LTL Architects


Architype Dialogue presents

Paul Lewis, Marc Tsurumaki & David J. Lewis

What was the most difficult issue about working on an adaptive reuse project or the most unexpected challenge that may have influenced new thought in your project?

The Arthouse project required us to consider the full trajectory of a building’s history to be more important than any specific moment in that history. The building has shifted from a 1920’s theater to a 1950’s department store to a contemporary art center. In the process, it has acquired marks, traces and organizational affects from each phase, which cumulatively are extremely interesting and are often at odds with each other. For example, where the theater focused attention toward the stage, the department store pivoted attention toward the street, opening up the storefront and using the stage for storage and back of house activities. Rather than a total adaptation and reuse, Arthouse is a negotiation and modification of a buildings collected history through new tactical additions, adjustments and details.

Did this project expand or evolve your role as an architect in any way? In general, do you feel that the role of the architect is changing on current projects?

Due to the peculiar nature of the building’s layered history—for example the structure is a single story steel deck inserted in the 1950’s within the proscenium theater’s concrete and steel truss frame—we were intimately involved in the construction administration beyond what would be typical practice. Given the subtle negotiation between past and new, CA work was a critical component of the design. This is consistent with our desire to expand the territory of the architect. In contrast toward the trend toward specialization, we embrace the broad scope available to architects.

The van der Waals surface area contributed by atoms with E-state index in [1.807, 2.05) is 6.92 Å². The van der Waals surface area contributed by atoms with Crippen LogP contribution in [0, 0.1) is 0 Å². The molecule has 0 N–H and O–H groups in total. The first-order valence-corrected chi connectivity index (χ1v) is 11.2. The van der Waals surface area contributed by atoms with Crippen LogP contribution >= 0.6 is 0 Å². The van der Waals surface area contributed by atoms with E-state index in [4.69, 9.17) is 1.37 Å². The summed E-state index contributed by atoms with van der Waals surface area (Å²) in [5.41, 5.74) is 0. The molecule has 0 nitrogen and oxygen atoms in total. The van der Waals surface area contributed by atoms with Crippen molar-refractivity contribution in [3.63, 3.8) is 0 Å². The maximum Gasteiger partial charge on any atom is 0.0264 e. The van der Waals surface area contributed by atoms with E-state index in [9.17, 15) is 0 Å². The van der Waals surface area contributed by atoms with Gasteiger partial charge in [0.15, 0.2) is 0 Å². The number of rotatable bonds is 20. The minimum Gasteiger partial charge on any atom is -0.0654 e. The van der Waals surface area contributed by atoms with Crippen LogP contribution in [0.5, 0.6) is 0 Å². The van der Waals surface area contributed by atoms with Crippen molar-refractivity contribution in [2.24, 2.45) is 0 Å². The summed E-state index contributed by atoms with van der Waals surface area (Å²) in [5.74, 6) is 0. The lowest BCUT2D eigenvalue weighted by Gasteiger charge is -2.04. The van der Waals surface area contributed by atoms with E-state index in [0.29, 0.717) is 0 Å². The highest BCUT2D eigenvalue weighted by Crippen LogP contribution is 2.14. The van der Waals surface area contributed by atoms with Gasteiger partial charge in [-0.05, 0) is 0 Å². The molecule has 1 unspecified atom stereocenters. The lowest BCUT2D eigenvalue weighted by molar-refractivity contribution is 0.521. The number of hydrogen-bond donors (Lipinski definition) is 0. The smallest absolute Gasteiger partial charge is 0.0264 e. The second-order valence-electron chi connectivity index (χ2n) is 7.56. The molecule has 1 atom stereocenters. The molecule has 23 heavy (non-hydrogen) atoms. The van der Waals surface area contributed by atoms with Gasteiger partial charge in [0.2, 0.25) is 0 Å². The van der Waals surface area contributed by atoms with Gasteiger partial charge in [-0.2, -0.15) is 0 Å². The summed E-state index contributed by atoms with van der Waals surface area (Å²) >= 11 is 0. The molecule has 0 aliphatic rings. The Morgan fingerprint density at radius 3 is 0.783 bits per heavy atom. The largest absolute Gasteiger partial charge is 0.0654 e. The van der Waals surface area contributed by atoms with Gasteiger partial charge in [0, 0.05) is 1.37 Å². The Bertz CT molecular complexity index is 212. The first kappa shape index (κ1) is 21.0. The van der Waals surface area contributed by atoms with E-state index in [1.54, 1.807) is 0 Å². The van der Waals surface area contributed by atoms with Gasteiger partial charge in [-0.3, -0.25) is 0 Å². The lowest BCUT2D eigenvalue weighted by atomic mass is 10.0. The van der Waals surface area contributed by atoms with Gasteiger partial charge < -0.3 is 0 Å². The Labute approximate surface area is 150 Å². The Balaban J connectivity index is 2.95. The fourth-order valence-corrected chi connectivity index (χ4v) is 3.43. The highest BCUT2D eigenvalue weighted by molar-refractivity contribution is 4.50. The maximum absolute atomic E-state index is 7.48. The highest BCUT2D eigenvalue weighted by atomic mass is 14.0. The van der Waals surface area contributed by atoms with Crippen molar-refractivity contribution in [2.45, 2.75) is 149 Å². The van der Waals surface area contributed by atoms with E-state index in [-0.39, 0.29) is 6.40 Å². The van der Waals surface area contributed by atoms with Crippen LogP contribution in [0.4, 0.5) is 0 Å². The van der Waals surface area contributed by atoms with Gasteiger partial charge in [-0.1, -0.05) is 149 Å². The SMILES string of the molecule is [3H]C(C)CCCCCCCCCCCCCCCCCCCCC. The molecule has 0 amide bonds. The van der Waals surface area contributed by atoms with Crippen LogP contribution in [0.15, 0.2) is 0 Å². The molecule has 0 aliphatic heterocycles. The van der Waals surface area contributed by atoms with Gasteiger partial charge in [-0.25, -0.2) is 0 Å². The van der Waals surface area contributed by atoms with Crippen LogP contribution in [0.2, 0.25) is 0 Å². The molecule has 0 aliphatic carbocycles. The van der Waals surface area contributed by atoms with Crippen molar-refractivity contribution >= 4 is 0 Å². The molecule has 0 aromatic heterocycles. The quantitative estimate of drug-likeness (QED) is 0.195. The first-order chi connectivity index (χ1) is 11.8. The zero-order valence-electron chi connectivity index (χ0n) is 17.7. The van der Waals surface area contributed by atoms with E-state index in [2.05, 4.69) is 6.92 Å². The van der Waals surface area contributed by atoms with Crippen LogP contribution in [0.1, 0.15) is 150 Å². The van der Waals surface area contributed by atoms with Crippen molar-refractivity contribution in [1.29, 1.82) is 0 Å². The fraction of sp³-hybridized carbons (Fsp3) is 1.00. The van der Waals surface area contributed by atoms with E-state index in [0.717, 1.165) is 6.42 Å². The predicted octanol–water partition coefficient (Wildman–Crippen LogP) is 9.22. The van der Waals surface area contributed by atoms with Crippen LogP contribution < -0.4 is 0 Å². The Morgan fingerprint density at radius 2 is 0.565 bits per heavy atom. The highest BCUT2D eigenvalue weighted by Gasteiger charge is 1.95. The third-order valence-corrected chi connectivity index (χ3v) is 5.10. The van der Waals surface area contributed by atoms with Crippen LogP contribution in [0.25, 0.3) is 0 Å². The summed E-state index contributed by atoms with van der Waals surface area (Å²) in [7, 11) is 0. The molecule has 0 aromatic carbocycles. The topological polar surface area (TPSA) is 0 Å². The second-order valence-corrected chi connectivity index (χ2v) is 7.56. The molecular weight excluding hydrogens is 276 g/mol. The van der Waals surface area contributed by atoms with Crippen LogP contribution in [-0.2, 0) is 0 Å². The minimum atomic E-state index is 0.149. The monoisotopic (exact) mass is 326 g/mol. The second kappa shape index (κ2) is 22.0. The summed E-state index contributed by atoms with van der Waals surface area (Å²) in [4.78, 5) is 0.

How is your building possible today in a way that it may not have been before and how have trends in technology and society inspired new thought and solutions?

In its 90 year history, this building has always engaged technologies of display, from the spectacle of the theater, to glass storefronts, illuminated awnings and signage of the department store. Its current manifestation of a contemporary art center similarly harnesses current display technology (video projection, computer controlled LED lights etc.) in conjunction with the previous techniques, to intensify the exchange between the city and the building.

In the context of this project, how is your office and design process being influenced by current trends in academic curricula and incoming young architects? In turn, how are current projects and processes guiding the ongoing reformulation and development of academic curricula?

For us, the binary between academy and practice is not so clear-cut as all three principals are embedded in both. Similarly, its difficult to distinguish these types of influence. These practice and processes are continually informing one another in a cyclical process that precludes any clear distinction.

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